Robert Whitfield
Professional Buyers Broker
New Home Construction Expert
ICC Code Certified Building Inspector
Advantage Realtors
Corporate Relocations | New Construction | Luxury & Investment Properties
... more
0 votes 5 answers Share Flag
Mon Apr 8, 2013
Annette Lawrence answered:
As you know real estaate is a local affair.
Each community will have it own unique finger print.
You can see graphics in my "Market In A Minute' reports on my Trulia blog.
Your question specificly stated 'CURRENT PRICE TRENDS' not sold price information.
A pattern I have observed in home priced between 250 and 400 thousand are initially prices 30% above the price for which they will eventually sell. Seller still insists on piling on.
Estate homes above 600 thousand and below 1 Mill are listed consistant with sold prices.
Water front, especially big waterview homes. are listed at +30% and receiveing multiple bids.
All segments in select communites, in general are showing upward trending in all pre-indicator categories.
If you have a more specific question, the data may be more actionable.

Best of success to you,
Annette Lawrence, Broker/Assoicate
Remax Relatec Group
Palm Harbor, FL
... more
0 votes 3 answers Share Flag
Wed Jul 31, 2013
Patrick Kernan answered:
It's all good. Northlake Woodlands homes are older than those in Pecan Valley and Gibbs Station. Lots are larger in NLW.

Where you should buy is a matter of budget and personal preference. Can't go wrong any of those places.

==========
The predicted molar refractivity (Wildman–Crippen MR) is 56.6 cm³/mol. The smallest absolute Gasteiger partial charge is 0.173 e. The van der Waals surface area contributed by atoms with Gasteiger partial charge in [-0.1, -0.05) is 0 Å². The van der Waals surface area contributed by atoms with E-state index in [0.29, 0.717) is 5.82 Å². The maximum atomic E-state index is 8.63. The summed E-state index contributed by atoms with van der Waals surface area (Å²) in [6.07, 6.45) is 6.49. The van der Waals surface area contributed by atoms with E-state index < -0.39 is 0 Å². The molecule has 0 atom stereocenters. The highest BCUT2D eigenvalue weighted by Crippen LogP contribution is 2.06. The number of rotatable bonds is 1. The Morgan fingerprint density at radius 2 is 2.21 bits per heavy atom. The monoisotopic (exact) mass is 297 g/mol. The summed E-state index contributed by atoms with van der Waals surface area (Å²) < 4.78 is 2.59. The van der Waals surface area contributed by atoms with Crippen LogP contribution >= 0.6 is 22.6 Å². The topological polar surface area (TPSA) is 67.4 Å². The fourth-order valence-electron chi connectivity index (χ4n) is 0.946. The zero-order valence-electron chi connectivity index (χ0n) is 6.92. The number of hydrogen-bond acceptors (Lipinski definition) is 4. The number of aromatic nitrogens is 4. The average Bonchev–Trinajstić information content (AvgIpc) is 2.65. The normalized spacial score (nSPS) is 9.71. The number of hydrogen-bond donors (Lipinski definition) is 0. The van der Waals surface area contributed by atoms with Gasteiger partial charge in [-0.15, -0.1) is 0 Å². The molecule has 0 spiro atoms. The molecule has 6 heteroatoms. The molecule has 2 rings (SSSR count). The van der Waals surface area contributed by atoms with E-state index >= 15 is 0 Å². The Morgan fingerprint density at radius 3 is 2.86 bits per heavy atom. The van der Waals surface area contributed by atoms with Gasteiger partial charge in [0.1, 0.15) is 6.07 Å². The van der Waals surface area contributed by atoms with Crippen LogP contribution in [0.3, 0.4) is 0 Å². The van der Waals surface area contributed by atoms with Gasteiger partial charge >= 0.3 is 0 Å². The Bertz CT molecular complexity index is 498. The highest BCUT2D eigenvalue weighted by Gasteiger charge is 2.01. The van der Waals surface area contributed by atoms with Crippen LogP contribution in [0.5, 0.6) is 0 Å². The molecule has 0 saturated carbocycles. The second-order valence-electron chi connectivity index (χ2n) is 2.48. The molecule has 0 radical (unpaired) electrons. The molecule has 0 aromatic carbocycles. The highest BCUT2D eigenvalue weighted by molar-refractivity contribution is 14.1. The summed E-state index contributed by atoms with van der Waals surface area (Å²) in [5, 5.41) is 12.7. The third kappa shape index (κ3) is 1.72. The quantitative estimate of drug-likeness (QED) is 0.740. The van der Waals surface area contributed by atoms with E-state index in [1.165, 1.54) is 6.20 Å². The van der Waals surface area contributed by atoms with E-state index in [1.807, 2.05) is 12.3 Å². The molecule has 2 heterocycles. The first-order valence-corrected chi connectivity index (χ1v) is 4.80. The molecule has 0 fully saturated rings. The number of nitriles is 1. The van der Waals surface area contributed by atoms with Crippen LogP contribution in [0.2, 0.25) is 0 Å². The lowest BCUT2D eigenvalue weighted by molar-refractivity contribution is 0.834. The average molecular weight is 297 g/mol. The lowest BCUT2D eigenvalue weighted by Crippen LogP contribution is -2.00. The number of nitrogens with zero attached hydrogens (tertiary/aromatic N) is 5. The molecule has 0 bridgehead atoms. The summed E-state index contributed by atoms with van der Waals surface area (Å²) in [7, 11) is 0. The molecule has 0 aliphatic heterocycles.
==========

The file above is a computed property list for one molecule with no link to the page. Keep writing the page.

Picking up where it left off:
Hit me up if you want to see any homes in Coppell.

26 yr. resident; 14 yr. agent.
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0 votes 12 answers Share Flag
Sun Apr 7, 2013
mesutter answered:
Look at the market trends graph at the bottom of the listing. It appears that while West Street prices have been flat for the last year, the zip code area 33139 and all of Miami Beach are up, after a mid-2012 slump. ... more
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Sat Apr 6, 2013
Lisa Chamberlain answered:
Thu Apr 11, 2013
Alison Hillman answered:
We can take a look at the market trends:

Hope this helps!
Ali, Community Manager
0 votes 1 answer Share Flag
Thu Apr 11, 2013
Alison Hillman answered:
Check out the market trends here:

Ali, Community Manager
0 votes 1 answer Share Flag
Thu Apr 11, 2013
Alison Hillman answered:
Hi there-

Take a look at the market trends:

Hope this helps,
Ali, Community Manager
0 votes 1 answer Share Flag
Sat May 14, 2016
Bill Szydlowski answered:
Mike and Mary,

I would be happy to recommend one of the brokers I work with. I just got one of my clients approved in less than 20 days for an FHA loan. I am a little curious though. Did your realtor not give you a few to talk to??
Let me know and I will email my list to you.